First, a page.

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Mobile gadgets to propel use of micro fuel cells

Posted: 13 Apr 2007 ?? ?Print Version ?Bookmark and Share

Keywords:micro fuel cells? methanol fuel cells? hydrogen fuel cells?

High energy requirements for portable electronics are making micro fuel cell technology increasingly attractive. This is according to the latest eport by Innovative Research and Products (iRAP). Among the various portable product categories, iRAP predicts that micro fuel cells' use in PDAs will show the highest average annual growth rate of 89.8 percent though 2011, followed by usage in camcorders, chargers and other consumer electronics, with AAGRs of 83.7 percent, and in mobile phone applications, at 50.7 percent.

Micro fuel cells are expected to constitute a $12 million market in 2006 and are predicted to reach $112 million in 2011, for an AAGR of 55.7 percent. Among the various technologies being pursued, direct methanol fuel cells will capture the largest share, followed by hydrogen-based fuel cells and those based on proprietary fuels, according to iRAP.

North America accounted for the bulk of the market in 2006, followed by Europe, then Japan. By 2011, North America's share will decline to 57 percent, while the Japanese market will increase to 25 percent, displacing Europe in the No. 2 slot.

More than 60 companies and institutions worldwide are active players in miniaturized fuel cells today, according to iRAP.

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A fuel cell is an electrochemical device that converts the chemical energy of fuel, such as hydrogen or methanol, into electrical energy. Unlike batteries, which require recharging, fuel cells can continuously produce electricity as long as there is a constant fuel supply. According to iRAP, no universally accepted definition exists for micro fuel cells, but the term typically describes small fuel cell systems that provide less than 50W of power.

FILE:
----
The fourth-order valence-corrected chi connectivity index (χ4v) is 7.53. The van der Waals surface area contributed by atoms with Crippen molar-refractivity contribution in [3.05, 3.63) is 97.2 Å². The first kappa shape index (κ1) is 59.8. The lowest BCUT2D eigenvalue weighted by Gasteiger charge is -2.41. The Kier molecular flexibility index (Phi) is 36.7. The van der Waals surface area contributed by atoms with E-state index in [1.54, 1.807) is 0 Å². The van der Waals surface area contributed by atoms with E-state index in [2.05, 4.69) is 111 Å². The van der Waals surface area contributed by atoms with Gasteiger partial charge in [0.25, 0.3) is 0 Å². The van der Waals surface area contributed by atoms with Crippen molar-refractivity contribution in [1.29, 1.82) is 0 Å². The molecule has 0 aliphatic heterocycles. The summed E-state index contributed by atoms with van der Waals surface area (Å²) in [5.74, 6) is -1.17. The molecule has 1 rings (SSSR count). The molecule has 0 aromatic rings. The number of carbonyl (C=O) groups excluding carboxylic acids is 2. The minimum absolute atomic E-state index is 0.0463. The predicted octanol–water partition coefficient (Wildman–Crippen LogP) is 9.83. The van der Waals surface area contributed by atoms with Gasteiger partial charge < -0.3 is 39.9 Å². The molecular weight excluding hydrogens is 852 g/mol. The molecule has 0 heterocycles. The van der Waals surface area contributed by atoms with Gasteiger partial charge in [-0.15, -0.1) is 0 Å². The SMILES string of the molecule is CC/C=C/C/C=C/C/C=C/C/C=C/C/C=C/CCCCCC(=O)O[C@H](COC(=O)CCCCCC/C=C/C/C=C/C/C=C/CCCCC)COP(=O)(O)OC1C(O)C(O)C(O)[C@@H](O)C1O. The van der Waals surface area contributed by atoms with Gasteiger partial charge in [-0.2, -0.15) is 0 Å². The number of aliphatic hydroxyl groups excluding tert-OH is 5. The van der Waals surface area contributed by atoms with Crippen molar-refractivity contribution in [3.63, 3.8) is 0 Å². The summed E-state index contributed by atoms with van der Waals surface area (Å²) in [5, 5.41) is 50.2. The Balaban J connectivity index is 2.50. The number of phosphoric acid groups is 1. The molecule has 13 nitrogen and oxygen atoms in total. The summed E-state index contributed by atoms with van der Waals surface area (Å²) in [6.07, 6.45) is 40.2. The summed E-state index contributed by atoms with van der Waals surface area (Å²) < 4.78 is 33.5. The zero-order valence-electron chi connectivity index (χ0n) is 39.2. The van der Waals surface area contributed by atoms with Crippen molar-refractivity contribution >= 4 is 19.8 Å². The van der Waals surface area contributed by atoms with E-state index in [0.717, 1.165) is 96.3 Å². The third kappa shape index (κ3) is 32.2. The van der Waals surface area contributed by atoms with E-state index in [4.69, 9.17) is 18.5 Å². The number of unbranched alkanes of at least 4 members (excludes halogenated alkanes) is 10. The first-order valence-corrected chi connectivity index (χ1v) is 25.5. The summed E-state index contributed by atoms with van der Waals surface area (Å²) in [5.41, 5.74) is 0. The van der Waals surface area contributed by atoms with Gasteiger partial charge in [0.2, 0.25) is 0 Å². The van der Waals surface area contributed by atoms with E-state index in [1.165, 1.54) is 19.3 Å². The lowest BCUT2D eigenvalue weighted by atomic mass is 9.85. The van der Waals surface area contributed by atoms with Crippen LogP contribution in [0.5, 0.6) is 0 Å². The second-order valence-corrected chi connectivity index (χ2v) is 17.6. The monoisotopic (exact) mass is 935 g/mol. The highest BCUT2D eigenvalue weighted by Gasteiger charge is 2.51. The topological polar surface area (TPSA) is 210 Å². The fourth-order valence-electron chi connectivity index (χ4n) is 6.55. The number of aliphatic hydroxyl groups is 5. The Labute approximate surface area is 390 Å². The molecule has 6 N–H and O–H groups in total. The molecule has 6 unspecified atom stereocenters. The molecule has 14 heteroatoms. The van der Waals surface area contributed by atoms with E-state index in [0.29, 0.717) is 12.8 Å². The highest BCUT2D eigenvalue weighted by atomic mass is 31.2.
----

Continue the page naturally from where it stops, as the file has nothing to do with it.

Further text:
While fuel cells have potentially higher energy density than batteries, developing a fuel cell system for portable electronics presents several engineering challenges. Achieving high energy density requires miniaturization of the rest of the system by incorporating microelectromechanical system (MEMS) technology. High conversion efficiency also presents a challenge as portable-electronics designers seek to support fuel cell operation.

And safety, particularly with respect to fuel handling and storage, is a non-negotiable goal for system designs based on micro fuel cells, according to iRAP.

- Nicolas Mokhoff
EE Times




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